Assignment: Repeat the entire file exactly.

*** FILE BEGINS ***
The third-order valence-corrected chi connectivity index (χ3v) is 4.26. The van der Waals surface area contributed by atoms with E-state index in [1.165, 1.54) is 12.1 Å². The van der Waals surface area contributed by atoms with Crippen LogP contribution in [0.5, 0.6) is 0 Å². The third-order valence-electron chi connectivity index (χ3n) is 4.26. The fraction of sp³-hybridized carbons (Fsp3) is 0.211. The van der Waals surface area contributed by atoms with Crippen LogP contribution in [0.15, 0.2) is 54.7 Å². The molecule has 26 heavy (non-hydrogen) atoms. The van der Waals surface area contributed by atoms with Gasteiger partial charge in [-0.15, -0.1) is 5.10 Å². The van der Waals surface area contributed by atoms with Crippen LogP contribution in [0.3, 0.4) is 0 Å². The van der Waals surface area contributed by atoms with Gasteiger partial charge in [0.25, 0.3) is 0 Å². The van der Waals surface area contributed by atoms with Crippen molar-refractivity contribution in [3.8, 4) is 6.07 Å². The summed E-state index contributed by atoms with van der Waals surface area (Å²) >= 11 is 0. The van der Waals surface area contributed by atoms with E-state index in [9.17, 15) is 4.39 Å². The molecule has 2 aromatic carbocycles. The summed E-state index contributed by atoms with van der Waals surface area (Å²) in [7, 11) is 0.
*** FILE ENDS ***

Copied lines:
The third-order valence-corrected chi connectivity index (χ3v) is 4.26. The van der Waals surface area contributed by atoms with E-state index in [1.165, 1.54) is 12.1 Å². The van der Waals surface area contributed by atoms with Crippen LogP contribution in [0.5, 0.6) is 0 Å². The third-order valence-electron chi connectivity index (χ3n) is 4.26. The fraction of sp³-hybridized carbons (Fsp3) is 0.211. The van der Waals surface area contributed by atoms with Crippen LogP contribution in [0.15, 0.2) is 54.7 Å². The molecule has 26 heavy (non-hydrogen) atoms. The van der Waals surface area contributed by atoms with Gasteiger partial charge in [-0.15, -0.1) is 5.10 Å². The van der Waals surface area contributed by atoms with Crippen LogP contribution in [0.3, 0.4) is 0 Å². The van der Waals surface area contributed by atoms with Gasteiger partial charge in [0.25, 0.3) is 0 Å². The van der Waals surface area contributed by atoms with Crippen molar-refractivity contribution in [3.8, 4) is 6.07 Å². The summed E-state index contributed by atoms with van der Waals surface area (Å²) >= 11 is 0. The van der Waals surface area contributed by atoms with E-state index in [9.17, 15) is 4.39 Å². The molecule has 2 aromatic carbocycles. The summed E-state index contributed by atoms with van der Waals surface area (Å²) in [7, 11) is 0.